So whether you need to translate documents, whole websites or marketing content, our dedicated project managers will make sure the translations you receive are both accurate and specific to the target market.
We work with more than 30 Korean translators, all native speakers and specialised in a wide range of fields. This means that your project will be assigned to linguists with experience in your sector and with a proven track record.
TranslateMedia translates more than one million words a day published online in several languages. We can work with any CMS and offer both the initial localisation of your website and the ongoing updating of new content. Additionally, if you need to boost your business in the Korean market, we can also help with social media monitoring, SEO, PPC, transcreation and content marketing to bring your product even closer to the Korean consumers.
TranslateMedia works in a broad spectre of document formats and fields when carrying out document translations. Thanks to our STREAM management system, your files will remain within a safe encrypted environment that only selected linguists can access. Translation Memory is also incorporated in STREAM, ensuring consistency of brand terms and the opportunity to save money on previously translated or repeated content.
Accuracy is essential when translating legal contracts. That’s why our legal translators are strictly vetted and will exclusively translate legal material.
Your business might be in need of Korean marketing translations when attempting to reach customers in Korea and expand your market. TranslateMedia can help you translate anything from brochures, leaflets and press releases to whole websites, banners and flash animations. Our Korean marketing translators know how to match your tone and style and make sure you’re sending out the right messages. And as we’re already working with marketing agencies in several industries, we are able to translate a large amount of content into several languages simultaneously, decreasing your time-to-market.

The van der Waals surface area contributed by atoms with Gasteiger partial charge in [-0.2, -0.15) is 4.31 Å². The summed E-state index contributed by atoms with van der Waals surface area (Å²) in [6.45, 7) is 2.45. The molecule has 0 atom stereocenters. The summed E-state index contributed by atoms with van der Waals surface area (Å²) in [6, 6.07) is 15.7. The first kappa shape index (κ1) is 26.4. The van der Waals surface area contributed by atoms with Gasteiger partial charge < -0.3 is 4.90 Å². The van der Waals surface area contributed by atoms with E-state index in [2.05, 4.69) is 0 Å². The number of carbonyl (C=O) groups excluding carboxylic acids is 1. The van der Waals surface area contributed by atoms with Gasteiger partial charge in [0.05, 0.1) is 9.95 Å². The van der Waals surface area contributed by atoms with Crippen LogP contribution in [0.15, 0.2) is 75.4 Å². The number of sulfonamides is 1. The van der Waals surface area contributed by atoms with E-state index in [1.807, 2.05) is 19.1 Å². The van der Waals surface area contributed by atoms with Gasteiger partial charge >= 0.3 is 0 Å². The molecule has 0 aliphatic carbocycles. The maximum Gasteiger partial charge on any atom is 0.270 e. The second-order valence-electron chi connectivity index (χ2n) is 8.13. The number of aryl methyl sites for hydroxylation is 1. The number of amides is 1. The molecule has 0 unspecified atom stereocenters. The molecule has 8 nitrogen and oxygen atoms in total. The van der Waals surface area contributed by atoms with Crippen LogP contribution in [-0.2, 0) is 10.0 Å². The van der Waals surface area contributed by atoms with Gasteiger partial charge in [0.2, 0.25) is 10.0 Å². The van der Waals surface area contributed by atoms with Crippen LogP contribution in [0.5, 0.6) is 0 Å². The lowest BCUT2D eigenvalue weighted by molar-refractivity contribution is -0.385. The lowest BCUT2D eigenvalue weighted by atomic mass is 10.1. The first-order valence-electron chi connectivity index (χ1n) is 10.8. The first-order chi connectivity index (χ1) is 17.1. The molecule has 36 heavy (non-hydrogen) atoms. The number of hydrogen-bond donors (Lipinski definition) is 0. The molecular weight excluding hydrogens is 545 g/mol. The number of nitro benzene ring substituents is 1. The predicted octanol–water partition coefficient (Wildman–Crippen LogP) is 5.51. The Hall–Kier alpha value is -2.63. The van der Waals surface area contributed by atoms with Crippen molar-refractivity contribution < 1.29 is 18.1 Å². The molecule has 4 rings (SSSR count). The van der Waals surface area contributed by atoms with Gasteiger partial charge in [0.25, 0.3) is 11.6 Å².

As accounting standards vary from nation to nation, our specialised Korean financial translators are specifically trained to translate crucial terms appropriately and accurately. TranslateMedia can help you translate financial documents like annual reports, bankruptcies, fund reports and public offerings.
If your law firm operates abroad, you may need legal translation services. TranslateMedia’s specialised legal document translators understand the importance of accuracy when translating your legal documents as they may include legally binding contracts and critical information. Our legal translations team also understands that legal translation needs may vary from firm to firm. Some of our most translated legal documents include European regulation and insurance, private equity, intellectual property, tax and real estate documentation.
All our Korean medical translators are subject to an ongoing quality assurance process. This lets us monitor translator performance over time, and to develop a greater understanding of each translator’s expertise, strengths and weaknesses. These translators aren’t just linguists, they are trained in Medicine and possess deep knowledge of their subject.
Korean is mainly spoken in South Korea and North Korea, and around 80 million people speak Korean worldwide. Korean is primarily written in a system called hangeul, but previously used the Chinese hanja characters. Linguists cannot seem to agree whether Korean is an isolated language, or if it belongs in the somewhat controversial Altaic language family. Korean is called different things in North Korea and South Korea, based on the names of Korea being different in the two countries. In South Korea “Korean” is usually called Hangungmal (한국말) where Hanguk is the South Korean word for Korea, and mal is Korean for “speech”. In North Korea, however, the language is usually called Chosŏnmal (조선말). The English name Korea comes from Goryeo, which is the first Korean dynasty known to the western world. Korean has several local dialects. The standard language of both South Korea and North Korea (pyojuneo or pyojunmal) is based on the area around Seoul, however, in North Korea the standard language is also influenced by the dialect of P’yŏngyang. All the Korean dialects are similar to one another except the Jeju island dialect that is different enough to sometimes be classified as a different language. There are a few differences between North Korean and South Korean in terms of pronunciation, spelling, grammar and vocabulary. For example is the word “work” yeonyang in South Korean and ryeonryang in North Korean. And the word “apartment” is apateu in South Korean, but munhwajutaek in North Korean.